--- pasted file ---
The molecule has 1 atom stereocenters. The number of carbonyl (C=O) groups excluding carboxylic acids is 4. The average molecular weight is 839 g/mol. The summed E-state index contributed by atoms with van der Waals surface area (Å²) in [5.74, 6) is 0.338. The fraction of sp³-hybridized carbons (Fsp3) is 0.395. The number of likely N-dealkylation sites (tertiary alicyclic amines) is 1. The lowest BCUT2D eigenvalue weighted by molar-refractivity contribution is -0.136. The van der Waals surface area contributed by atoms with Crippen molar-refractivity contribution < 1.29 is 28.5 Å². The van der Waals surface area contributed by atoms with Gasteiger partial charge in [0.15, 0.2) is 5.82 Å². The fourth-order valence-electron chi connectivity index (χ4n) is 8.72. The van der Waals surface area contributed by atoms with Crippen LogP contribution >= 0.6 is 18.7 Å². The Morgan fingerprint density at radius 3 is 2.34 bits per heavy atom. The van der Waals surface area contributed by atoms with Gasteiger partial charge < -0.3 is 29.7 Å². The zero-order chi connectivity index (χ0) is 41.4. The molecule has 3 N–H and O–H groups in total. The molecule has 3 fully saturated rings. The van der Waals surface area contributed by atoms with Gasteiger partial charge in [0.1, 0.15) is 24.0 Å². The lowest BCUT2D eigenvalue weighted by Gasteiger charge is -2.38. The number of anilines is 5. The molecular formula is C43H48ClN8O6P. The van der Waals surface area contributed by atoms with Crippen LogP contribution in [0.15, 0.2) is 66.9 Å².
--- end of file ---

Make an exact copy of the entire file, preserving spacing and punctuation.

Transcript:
The molecule has 1 atom stereocenters. The number of carbonyl (C=O) groups excluding carboxylic acids is 4. The average molecular weight is 839 g/mol. The summed E-state index contributed by atoms with van der Waals surface area (Å²) in [5.74, 6) is 0.338. The fraction of sp³-hybridized carbons (Fsp3) is 0.395. The number of likely N-dealkylation sites (tertiary alicyclic amines) is 1. The lowest BCUT2D eigenvalue weighted by molar-refractivity contribution is -0.136. The van der Waals surface area contributed by atoms with Crippen molar-refractivity contribution < 1.29 is 28.5 Å². The van der Waals surface area contributed by atoms with Gasteiger partial charge in [0.15, 0.2) is 5.82 Å². The fourth-order valence-electron chi connectivity index (χ4n) is 8.72. The van der Waals surface area contributed by atoms with Crippen LogP contribution >= 0.6 is 18.7 Å². The Morgan fingerprint density at radius 3 is 2.34 bits per heavy atom. The van der Waals surface area contributed by atoms with Gasteiger partial charge < -0.3 is 29.7 Å². The zero-order chi connectivity index (χ0) is 41.4. The molecule has 3 N–H and O–H groups in total. The molecule has 3 fully saturated rings. The van der Waals surface area contributed by atoms with Gasteiger partial charge in [0.1, 0.15) is 24.0 Å². The lowest BCUT2D eigenvalue weighted by Gasteiger charge is -2.38. The number of anilines is 5. The molecular formula is C43H48ClN8O6P. The van der Waals surface area contributed by atoms with Crippen LogP contribution in [0.15, 0.2) is 66.9 Å².